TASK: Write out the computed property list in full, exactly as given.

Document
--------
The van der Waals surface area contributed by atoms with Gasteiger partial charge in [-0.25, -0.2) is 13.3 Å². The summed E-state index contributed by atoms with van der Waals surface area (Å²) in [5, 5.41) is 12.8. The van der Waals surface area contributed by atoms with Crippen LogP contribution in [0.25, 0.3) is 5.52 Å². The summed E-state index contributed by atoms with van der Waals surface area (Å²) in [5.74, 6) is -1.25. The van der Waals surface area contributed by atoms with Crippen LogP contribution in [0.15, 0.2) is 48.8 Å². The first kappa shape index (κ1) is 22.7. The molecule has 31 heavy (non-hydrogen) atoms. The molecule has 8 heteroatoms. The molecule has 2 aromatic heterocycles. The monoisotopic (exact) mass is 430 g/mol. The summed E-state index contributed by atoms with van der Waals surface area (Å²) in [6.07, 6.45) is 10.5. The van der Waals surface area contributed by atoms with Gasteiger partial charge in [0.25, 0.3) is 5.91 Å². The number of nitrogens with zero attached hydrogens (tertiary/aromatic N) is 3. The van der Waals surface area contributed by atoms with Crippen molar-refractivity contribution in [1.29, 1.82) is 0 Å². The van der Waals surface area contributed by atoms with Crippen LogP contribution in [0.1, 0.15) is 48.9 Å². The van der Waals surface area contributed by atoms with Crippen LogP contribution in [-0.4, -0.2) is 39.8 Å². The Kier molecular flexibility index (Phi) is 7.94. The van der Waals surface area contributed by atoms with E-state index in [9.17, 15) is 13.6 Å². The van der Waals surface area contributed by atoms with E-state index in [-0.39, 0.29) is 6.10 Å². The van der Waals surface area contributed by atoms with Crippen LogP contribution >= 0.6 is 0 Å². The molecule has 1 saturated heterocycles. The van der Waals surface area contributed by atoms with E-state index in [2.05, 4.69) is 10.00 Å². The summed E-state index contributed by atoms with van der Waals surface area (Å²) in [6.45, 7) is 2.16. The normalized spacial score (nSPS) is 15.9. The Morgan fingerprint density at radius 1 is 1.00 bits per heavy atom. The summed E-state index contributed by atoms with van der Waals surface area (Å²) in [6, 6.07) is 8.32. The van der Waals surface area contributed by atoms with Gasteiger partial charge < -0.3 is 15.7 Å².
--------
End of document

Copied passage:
The van der Waals surface area contributed by atoms with Gasteiger partial charge in [-0.25, -0.2) is 13.3 Å². The summed E-state index contributed by atoms with van der Waals surface area (Å²) in [5, 5.41) is 12.8. The van der Waals surface area contributed by atoms with Crippen LogP contribution in [0.25, 0.3) is 5.52 Å². The summed E-state index contributed by atoms with van der Waals surface area (Å²) in [5.74, 6) is -1.25. The van der Waals surface area contributed by atoms with Crippen LogP contribution in [0.15, 0.2) is 48.8 Å². The first kappa shape index (κ1) is 22.7. The molecule has 31 heavy (non-hydrogen) atoms. The molecule has 8 heteroatoms. The molecule has 2 aromatic heterocycles. The monoisotopic (exact) mass is 430 g/mol. The summed E-state index contributed by atoms with van der Waals surface area (Å²) in [6.07, 6.45) is 10.5. The van der Waals surface area contributed by atoms with Gasteiger partial charge in [0.25, 0.3) is 5.91 Å². The number of nitrogens with zero attached hydrogens (tertiary/aromatic N) is 3. The van der Waals surface area contributed by atoms with Crippen molar-refractivity contribution in [1.29, 1.82) is 0 Å². The van der Waals surface area contributed by atoms with Crippen LogP contribution in [0.1, 0.15) is 48.9 Å². The van der Waals surface area contributed by atoms with Crippen LogP contribution in [-0.4, -0.2) is 39.8 Å². The Kier molecular flexibility index (Phi) is 7.94. The van der Waals surface area contributed by atoms with E-state index in [9.17, 15) is 13.6 Å². The van der Waals surface area contributed by atoms with E-state index in [-0.39, 0.29) is 6.10 Å². The van der Waals surface area contributed by atoms with Crippen LogP contribution >= 0.6 is 0 Å². The molecule has 1 saturated heterocycles. The van der Waals surface area contributed by atoms with E-state index in [2.05, 4.69) is 10.00 Å². The summed E-state index contributed by atoms with van der Waals surface area (Å²) in [6.45, 7) is 2.16. The normalized spacial score (nSPS) is 15.9. The Morgan fingerprint density at radius 1 is 1.00 bits per heavy atom. The summed E-state index contributed by atoms with van der Waals surface area (Å²) in [6, 6.07) is 8.32. The van der Waals surface area contributed by atoms with Gasteiger partial charge < -0.3 is 15.7 Å².